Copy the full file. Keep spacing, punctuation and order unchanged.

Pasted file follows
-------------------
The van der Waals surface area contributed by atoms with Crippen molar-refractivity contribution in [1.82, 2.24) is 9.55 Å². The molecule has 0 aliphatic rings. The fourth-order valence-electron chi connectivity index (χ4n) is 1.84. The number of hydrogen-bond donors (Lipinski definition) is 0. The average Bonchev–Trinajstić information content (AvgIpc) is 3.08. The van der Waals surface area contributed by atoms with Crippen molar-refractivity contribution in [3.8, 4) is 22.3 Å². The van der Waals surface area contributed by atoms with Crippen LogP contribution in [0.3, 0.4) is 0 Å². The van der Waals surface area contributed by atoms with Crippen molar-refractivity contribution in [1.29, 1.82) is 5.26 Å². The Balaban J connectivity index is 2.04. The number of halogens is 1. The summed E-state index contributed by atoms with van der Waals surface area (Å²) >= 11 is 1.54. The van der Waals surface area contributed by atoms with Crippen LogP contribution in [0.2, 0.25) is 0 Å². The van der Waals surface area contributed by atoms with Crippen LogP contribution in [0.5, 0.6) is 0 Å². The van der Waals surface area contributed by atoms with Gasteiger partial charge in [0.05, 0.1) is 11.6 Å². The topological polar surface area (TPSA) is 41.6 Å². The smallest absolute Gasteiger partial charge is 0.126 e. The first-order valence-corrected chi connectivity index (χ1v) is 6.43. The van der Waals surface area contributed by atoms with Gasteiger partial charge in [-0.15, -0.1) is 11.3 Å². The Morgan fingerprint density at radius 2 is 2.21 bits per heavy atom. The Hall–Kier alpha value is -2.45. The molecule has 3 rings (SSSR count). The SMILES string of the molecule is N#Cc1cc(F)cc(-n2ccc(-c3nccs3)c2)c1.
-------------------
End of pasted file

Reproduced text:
The van der Waals surface area contributed by atoms with Crippen molar-refractivity contribution in [1.82, 2.24) is 9.55 Å². The molecule has 0 aliphatic rings. The fourth-order valence-electron chi connectivity index (χ4n) is 1.84. The number of hydrogen-bond donors (Lipinski definition) is 0. The average Bonchev–Trinajstić information content (AvgIpc) is 3.08. The van der Waals surface area contributed by atoms with Crippen molar-refractivity contribution in [3.8, 4) is 22.3 Å². The van der Waals surface area contributed by atoms with Crippen LogP contribution in [0.3, 0.4) is 0 Å². The van der Waals surface area contributed by atoms with Crippen molar-refractivity contribution in [1.29, 1.82) is 5.26 Å². The Balaban J connectivity index is 2.04. The number of halogens is 1. The summed E-state index contributed by atoms with van der Waals surface area (Å²) >= 11 is 1.54. The van der Waals surface area contributed by atoms with Crippen LogP contribution in [0.2, 0.25) is 0 Å². The van der Waals surface area contributed by atoms with Crippen LogP contribution in [0.5, 0.6) is 0 Å². The van der Waals surface area contributed by atoms with Gasteiger partial charge in [0.05, 0.1) is 11.6 Å². The topological polar surface area (TPSA) is 41.6 Å². The smallest absolute Gasteiger partial charge is 0.126 e. The first-order valence-corrected chi connectivity index (χ1v) is 6.43. The van der Waals surface area contributed by atoms with Gasteiger partial charge in [-0.15, -0.1) is 11.3 Å². The Morgan fingerprint density at radius 2 is 2.21 bits per heavy atom. The Hall–Kier alpha value is -2.45. The molecule has 3 rings (SSSR count). The SMILES string of the molecule is N#Cc1cc(F)cc(-n2ccc(-c3nccs3)c2)c1.